European bankers are worried. A new EU regulation forces them to hand over account information to third parties upon a customer’s request. These third parties, typically “fintech” startups, can then mine the banks’ data to offer customers budgeting advice and better mortgage deals via easy-to-use apps.

The new rule opens the door to “any company interested in eating a bank’s lunch,” according to some Continental commentators. One trailblazing young company has “smashed open the floodgates of 300 banks’ data,” screams a Business Insider Nordic headline. The entrepreneur behind a digital personal-finance assistant in the UK vows “to take on the banks.”

But where some banks see a threat, others see opportunity. Perhaps with the fresh ideas of some tech-minded millennials, banks can weather the regulatory headwinds—and even offer innovative products that will attract new customers.

Adopting that outlook, Nuremberg-based TeamBank turned to a group of students, composed of three from the Boston College Carroll School of Management and three from Friedrich Alexander University School of Business and Economics in Nuremberg. The students’ mission: to imagine the bank account of the future.

After a competitive application process, the three M.B.A. students that Boston College tapped for the TeamBank-sponsored collaboration were: Derek Brooks, a senior business analyst at Liberty Mutual Insurance; Jess Poracky, an incoming consultant for Gartner, Inc., a technology research and advisory firm; and James Stevenson, an incoming senior associate at PwC. All are class of 2018 (with Brooks graduating from the part-time M.B.A. program, and Poracky and Stevenson from the full-time program).

Experiential Learning

Professor Mohan Subramaniam

“It’s experiential learning, but it’s a real-life project,” said Marilyn Eckelman of this International Project Seminar, as the for-credit consulting project was called. Eckelman is the Carroll School’s associate dean for graduate programs. “It’s people working together from different cultures,” she added, a business skill that is essential in the 21st century.

In January, the trio flew to Nuremberg to meet their German counterparts, all of whom speak flawless English. The group quickly bonded as they toured sites such as Nuremberg Castle and sampled the local potables and provender. By the end of their week there, Poracky said, “it felt like we’d known them for years.”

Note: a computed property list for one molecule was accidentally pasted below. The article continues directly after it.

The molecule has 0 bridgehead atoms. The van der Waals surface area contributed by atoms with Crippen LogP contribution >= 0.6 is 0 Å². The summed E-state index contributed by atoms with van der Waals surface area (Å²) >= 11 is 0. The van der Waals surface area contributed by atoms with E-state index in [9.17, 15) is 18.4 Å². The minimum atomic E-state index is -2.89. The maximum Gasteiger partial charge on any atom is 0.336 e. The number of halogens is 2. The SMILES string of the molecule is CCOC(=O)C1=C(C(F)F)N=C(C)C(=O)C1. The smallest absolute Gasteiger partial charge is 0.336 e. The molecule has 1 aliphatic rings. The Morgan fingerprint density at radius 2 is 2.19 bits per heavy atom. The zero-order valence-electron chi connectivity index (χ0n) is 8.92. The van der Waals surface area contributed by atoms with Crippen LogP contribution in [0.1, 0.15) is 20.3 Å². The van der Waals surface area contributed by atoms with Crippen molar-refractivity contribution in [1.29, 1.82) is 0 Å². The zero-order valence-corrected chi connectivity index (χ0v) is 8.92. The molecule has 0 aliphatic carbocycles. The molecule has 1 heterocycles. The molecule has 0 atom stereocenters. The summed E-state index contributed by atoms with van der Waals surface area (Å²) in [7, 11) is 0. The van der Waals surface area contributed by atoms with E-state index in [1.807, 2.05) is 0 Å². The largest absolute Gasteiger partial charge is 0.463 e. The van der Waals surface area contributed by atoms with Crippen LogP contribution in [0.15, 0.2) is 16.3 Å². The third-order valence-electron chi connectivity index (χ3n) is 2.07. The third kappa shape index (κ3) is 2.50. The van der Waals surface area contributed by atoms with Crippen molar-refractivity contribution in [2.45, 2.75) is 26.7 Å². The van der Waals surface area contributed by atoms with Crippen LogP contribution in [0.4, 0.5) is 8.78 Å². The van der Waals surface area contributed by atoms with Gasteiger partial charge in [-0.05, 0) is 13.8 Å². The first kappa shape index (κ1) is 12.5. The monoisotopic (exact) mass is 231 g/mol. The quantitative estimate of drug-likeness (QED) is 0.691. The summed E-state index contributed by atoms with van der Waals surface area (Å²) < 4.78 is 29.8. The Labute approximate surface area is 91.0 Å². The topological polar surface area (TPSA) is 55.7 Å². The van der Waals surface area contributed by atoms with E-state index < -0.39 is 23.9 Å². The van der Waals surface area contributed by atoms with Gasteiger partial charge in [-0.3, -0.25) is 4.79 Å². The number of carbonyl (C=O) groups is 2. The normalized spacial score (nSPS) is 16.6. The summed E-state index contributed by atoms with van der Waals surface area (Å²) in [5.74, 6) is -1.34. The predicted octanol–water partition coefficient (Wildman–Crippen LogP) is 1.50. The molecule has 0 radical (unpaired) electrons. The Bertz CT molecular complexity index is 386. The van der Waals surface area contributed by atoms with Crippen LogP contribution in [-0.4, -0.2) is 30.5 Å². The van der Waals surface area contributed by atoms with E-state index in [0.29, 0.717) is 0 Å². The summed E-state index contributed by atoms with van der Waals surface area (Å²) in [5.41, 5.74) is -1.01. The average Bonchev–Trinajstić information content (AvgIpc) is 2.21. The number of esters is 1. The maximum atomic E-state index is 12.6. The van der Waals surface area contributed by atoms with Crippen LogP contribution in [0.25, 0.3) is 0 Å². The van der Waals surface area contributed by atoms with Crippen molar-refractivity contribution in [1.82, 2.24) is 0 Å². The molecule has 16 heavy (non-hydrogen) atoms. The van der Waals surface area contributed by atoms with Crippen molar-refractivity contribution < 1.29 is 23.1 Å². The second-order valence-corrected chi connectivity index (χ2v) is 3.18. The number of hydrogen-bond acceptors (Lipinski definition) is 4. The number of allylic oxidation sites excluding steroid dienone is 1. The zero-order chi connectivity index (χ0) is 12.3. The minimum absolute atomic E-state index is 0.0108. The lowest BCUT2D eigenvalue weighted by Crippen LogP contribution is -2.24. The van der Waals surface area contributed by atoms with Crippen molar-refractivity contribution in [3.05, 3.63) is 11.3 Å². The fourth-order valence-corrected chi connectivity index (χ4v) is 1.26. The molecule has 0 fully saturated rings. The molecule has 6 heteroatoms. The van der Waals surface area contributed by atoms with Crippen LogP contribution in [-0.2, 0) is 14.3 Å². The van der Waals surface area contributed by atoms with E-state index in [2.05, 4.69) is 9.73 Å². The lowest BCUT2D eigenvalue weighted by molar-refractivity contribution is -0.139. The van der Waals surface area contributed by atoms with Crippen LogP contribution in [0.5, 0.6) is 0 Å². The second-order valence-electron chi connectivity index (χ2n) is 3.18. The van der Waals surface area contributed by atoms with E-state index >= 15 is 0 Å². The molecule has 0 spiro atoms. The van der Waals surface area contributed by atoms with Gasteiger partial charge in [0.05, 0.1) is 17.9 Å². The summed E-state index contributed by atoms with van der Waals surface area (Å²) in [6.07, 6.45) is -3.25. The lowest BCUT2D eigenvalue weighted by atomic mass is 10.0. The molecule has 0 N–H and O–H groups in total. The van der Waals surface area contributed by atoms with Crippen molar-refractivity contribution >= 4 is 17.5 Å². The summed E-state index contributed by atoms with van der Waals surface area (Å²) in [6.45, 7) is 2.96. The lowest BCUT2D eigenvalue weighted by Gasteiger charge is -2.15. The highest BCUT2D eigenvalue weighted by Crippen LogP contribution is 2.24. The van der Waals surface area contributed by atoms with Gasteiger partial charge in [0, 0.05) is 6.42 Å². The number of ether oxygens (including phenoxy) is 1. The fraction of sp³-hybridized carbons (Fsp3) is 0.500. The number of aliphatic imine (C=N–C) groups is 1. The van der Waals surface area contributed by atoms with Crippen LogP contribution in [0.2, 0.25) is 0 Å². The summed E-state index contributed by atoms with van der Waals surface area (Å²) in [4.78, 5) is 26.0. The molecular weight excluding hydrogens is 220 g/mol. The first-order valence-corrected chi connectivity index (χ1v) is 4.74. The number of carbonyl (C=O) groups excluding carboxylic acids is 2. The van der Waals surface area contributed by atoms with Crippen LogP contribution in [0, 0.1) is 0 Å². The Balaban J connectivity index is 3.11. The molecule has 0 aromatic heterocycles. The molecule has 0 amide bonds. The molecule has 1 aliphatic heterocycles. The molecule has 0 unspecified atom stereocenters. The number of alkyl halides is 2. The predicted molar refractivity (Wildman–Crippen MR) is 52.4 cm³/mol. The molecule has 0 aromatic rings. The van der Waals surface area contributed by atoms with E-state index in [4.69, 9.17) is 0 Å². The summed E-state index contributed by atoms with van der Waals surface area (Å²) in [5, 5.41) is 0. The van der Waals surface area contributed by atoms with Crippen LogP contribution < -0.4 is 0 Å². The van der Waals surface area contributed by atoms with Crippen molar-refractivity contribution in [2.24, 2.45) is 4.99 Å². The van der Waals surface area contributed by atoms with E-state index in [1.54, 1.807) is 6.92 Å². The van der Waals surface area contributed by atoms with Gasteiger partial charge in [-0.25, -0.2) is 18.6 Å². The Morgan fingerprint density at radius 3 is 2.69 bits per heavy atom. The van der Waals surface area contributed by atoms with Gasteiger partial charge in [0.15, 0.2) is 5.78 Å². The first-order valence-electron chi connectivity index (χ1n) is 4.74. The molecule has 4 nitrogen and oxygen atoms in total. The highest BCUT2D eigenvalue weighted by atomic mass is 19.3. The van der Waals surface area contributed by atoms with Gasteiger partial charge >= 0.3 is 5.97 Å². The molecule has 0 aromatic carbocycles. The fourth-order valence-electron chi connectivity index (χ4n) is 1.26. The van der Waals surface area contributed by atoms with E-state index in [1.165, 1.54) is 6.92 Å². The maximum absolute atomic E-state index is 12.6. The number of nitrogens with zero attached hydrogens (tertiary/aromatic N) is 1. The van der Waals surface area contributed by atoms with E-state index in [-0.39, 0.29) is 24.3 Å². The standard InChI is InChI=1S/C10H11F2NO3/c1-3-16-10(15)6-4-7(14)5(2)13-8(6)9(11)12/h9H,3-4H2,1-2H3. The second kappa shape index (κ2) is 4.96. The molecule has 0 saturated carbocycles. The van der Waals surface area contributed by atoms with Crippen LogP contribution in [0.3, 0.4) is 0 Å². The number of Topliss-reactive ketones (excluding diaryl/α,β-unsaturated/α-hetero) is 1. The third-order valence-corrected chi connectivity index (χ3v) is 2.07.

And of course, the students got down to business, meeting with the client in TeamBank’s startup-styled new office space. “It has a very Silicon Valley feel to it,” noted Stevenson.

That tech vibe is appropriate to the company’s goal of becoming the pacemaker of banking in Germany. “They really want us to push the boundaries in terms of creativity,” said Poracky shortly after returning to Boston. “The sky really is the limit.” 

Back on the Heights, the Carroll School students continued to work remotely with their new colleagues for several months. Under the direction of Associate Professor of Management and Organization Mohan Subramaniam, they held weekly status meetings with the German team via Skype, and they collaborated via Google Hangout and email throughout each week.

As a first step, the students researched the challenge forming the impetus for the project: the European Commission’s Revised Payment Services Directive, or PSD2 for short. The regulation, which went into effect this year, is intended to increase competition and innovation in European banking and finance. Using new digital tools, people might check balances or make payments via Facebook’s messaging app, for example. (They already do that in Brazil.)

And yet consumers are concerned about security, as the BC and FAU students learned in the next phase of their work, conducting surveys and focus group–styled “need-finding workshops.” The goal was to understand the banking habits and attitudes of the target customer segment, millennials. It turns out that for all their comfort with sharing party pics on social media, “Millennials trust banks more than they do the GAFA companies [Google, Apple, Facebook, Amazon],” said Brooks in April. “And this survey was done before the latest Facebook data scandal.”